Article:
CONCERT REVIEW: Delirium and Charlotte the Harlot tore up River Street like classic metal maniacs
When you go out to see Delirium, you know you’re in for a neck-breaking night of head banging from a group of Scranton guys devoted to capturing the best of the biggest icons in thrash metal history, Megadeth and Metallica. This is, by far, no easy feat.
The level of musicianship that is needed to pull off any type of tribute to a famous band has to be higher than most. Just in using the term “tribute act,” the band is showing how much they love said act. Playing that band’s material is a quest for perfection; nothing less can be accepted. Paying tribute to two bands that are at the top of musicianship in their genre makes that job even harder. Luckily, we’re talking about four guys who realize that and prove their intent to honor these gods of thrash in a way that would make even Metallica and Megadeth proud. Well, Lars might think of suing them first because they play classic Metallica better than Metallica themselves currently do, but with enough pressure, he’ll probably change his mind… again.
On Friday, Jan. 29, guitarists Butch Frable and Bryan “BFun” Munley, bassist/vocalist Brian “Womp” Tomsak, and drummer Chris “Bubbles” Bublo took the stage of the River Street Jazz Cafe in Plains to start the night off with their first set, their tribute to Megadeth. With little fanfare, they ripped into the classic “Symphony of Destruction,” pulling the crowd immediately into the show. Everywhere you looked, heads were banging. As the regular Delirium fan base is composed of those of us who’ve achieved middle-aged metalhead status, it’s safe to say that there were many sore necks, lots of pain relievers popped, and ointments spread that weekend as the audience forgot their age, transported to a time when moshing and head banging was their norm.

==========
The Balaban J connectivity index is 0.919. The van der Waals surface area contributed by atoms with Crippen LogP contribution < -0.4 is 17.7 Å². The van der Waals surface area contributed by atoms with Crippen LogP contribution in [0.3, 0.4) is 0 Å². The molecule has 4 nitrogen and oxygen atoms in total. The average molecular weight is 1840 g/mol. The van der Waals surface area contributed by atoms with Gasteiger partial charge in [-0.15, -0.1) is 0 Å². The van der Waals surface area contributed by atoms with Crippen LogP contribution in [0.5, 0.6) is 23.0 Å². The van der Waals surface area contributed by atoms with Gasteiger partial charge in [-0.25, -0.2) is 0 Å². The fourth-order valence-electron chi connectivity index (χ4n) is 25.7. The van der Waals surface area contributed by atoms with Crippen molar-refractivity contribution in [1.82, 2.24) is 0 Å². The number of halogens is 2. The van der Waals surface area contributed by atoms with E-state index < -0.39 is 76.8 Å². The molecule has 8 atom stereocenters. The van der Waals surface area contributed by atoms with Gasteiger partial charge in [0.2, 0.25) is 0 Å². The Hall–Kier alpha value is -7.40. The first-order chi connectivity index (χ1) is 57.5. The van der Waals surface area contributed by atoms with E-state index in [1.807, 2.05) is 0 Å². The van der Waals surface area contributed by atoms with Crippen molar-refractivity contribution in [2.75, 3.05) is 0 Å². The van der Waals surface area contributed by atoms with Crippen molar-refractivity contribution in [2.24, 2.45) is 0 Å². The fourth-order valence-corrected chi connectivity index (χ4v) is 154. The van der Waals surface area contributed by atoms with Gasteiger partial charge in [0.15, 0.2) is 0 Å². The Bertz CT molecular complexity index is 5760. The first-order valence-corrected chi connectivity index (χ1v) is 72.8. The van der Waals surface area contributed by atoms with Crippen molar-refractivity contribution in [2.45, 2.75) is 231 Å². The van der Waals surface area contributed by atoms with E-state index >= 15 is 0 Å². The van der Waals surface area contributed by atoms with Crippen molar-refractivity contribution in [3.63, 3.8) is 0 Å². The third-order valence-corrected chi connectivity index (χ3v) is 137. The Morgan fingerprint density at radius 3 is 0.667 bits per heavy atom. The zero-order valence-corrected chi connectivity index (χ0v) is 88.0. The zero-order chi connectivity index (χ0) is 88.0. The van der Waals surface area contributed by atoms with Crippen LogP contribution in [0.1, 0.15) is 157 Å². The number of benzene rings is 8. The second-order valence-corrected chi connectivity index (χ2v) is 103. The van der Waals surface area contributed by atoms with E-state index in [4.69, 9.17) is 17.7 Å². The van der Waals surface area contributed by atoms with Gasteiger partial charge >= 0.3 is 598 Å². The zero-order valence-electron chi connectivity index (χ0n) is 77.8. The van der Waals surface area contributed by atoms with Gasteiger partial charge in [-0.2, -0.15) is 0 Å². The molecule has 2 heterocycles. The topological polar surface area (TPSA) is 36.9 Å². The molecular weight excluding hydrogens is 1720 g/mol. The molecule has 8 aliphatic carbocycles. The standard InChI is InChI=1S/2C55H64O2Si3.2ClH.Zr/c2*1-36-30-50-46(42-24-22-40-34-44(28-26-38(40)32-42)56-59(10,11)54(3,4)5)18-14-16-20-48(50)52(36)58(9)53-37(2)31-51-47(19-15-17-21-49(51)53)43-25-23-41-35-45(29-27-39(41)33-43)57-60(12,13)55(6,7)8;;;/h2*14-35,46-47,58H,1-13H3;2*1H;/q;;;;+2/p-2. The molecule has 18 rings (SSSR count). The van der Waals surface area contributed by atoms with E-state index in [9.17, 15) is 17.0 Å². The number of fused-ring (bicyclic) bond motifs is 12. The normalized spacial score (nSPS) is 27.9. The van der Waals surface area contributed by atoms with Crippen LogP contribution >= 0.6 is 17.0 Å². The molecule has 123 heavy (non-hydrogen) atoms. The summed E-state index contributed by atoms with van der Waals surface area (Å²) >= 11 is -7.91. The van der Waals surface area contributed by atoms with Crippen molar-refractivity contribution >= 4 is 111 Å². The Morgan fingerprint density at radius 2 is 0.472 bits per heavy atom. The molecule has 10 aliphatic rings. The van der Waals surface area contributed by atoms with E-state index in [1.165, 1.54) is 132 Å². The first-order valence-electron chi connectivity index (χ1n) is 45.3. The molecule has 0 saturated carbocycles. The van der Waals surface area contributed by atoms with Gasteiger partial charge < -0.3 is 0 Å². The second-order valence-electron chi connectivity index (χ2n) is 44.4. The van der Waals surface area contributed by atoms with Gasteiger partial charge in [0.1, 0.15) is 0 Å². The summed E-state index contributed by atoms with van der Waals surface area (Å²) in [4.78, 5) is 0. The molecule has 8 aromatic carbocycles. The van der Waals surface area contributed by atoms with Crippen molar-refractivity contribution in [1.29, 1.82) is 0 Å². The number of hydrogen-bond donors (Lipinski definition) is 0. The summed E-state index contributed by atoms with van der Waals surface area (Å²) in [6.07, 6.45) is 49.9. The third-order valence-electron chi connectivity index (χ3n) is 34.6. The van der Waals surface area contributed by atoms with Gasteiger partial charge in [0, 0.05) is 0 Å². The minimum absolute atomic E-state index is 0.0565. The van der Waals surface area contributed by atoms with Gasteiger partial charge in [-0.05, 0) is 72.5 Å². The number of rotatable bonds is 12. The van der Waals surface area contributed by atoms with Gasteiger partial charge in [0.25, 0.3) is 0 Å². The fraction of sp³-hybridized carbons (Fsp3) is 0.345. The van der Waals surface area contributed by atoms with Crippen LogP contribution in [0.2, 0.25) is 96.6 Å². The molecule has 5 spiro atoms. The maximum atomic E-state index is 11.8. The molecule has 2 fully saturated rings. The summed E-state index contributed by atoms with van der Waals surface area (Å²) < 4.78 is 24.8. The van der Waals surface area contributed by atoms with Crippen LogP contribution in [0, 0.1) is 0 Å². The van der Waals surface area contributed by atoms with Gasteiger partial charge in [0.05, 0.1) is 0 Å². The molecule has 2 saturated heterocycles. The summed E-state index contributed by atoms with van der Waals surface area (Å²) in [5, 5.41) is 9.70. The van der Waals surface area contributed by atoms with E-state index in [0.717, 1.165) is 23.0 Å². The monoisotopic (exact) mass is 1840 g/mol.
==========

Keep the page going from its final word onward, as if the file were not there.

Delirium ripped through seven incredibly tight Megadeth classics, with Northeastern Pennsylvania music scene guitar god Frable playing the solos of many assorted Megadeth guitarists effortlessly. While adding his own take, he still nodded respectfully to guitarists from the Chris Poland era on songs like “Wake Up Dead” and “Peace Sells… but Who’s Buying?” and to Marty Friedman on the opus “Hangar 18,” leaving the crowd with wide eyes and gaping jaws.
Delirium even included a cover of a cover, crafting an incredible rendition of Megadeth’s Grammy Award-winning performance of “Paranoid” off the first Black Sabbath tribute album, “Nativity in Black.”